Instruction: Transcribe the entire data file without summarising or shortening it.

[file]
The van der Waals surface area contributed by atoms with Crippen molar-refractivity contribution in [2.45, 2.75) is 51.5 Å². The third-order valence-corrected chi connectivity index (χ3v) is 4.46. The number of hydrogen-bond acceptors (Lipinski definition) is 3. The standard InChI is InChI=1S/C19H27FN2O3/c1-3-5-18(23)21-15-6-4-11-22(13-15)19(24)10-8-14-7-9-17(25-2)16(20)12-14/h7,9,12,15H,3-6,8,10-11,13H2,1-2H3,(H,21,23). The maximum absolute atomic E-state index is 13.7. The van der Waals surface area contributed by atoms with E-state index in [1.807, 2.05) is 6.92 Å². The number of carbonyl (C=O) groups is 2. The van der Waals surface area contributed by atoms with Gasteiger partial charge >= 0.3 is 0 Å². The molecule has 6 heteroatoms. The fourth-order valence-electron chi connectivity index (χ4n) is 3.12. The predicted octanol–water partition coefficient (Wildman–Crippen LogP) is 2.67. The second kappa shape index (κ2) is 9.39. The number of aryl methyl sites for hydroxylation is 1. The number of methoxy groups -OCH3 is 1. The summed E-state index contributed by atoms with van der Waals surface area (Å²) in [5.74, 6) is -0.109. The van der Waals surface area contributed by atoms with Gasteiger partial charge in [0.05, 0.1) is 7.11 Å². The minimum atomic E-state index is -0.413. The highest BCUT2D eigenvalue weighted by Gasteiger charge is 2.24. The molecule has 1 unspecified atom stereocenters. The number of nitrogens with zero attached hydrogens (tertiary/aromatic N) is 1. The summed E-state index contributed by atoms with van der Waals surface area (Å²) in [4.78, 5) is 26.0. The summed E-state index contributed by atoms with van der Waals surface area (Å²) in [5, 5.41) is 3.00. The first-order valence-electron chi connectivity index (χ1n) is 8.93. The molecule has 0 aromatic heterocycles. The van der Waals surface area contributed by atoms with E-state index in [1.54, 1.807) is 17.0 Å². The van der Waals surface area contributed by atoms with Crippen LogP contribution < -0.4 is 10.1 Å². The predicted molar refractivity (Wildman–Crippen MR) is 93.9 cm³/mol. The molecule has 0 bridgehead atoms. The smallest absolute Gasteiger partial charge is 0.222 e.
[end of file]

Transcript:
The van der Waals surface area contributed by atoms with Crippen molar-refractivity contribution in [2.45, 2.75) is 51.5 Å². The third-order valence-corrected chi connectivity index (χ3v) is 4.46. The number of hydrogen-bond acceptors (Lipinski definition) is 3. The standard InChI is InChI=1S/C19H27FN2O3/c1-3-5-18(23)21-15-6-4-11-22(13-15)19(24)10-8-14-7-9-17(25-2)16(20)12-14/h7,9,12,15H,3-6,8,10-11,13H2,1-2H3,(H,21,23). The maximum absolute atomic E-state index is 13.7. The van der Waals surface area contributed by atoms with E-state index in [1.807, 2.05) is 6.92 Å². The number of carbonyl (C=O) groups is 2. The van der Waals surface area contributed by atoms with Gasteiger partial charge >= 0.3 is 0 Å². The molecule has 6 heteroatoms. The fourth-order valence-electron chi connectivity index (χ4n) is 3.12. The predicted octanol–water partition coefficient (Wildman–Crippen LogP) is 2.67. The second kappa shape index (κ2) is 9.39. The number of aryl methyl sites for hydroxylation is 1. The number of methoxy groups -OCH3 is 1. The summed E-state index contributed by atoms with van der Waals surface area (Å²) in [5.74, 6) is -0.109. The van der Waals surface area contributed by atoms with Gasteiger partial charge in [0.05, 0.1) is 7.11 Å². The minimum atomic E-state index is -0.413. The highest BCUT2D eigenvalue weighted by Gasteiger charge is 2.24. The molecule has 1 unspecified atom stereocenters. The number of nitrogens with zero attached hydrogens (tertiary/aromatic N) is 1. The summed E-state index contributed by atoms with van der Waals surface area (Å²) in [4.78, 5) is 26.0. The summed E-state index contributed by atoms with van der Waals surface area (Å²) in [5, 5.41) is 3.00. The first-order valence-electron chi connectivity index (χ1n) is 8.93. The molecule has 0 aromatic heterocycles. The van der Waals surface area contributed by atoms with E-state index in [1.54, 1.807) is 17.0 Å². The van der Waals surface area contributed by atoms with Crippen LogP contribution < -0.4 is 10.1 Å². The predicted molar refractivity (Wildman–Crippen MR) is 93.9 cm³/mol. The molecule has 0 bridgehead atoms. The smallest absolute Gasteiger partial charge is 0.222 e.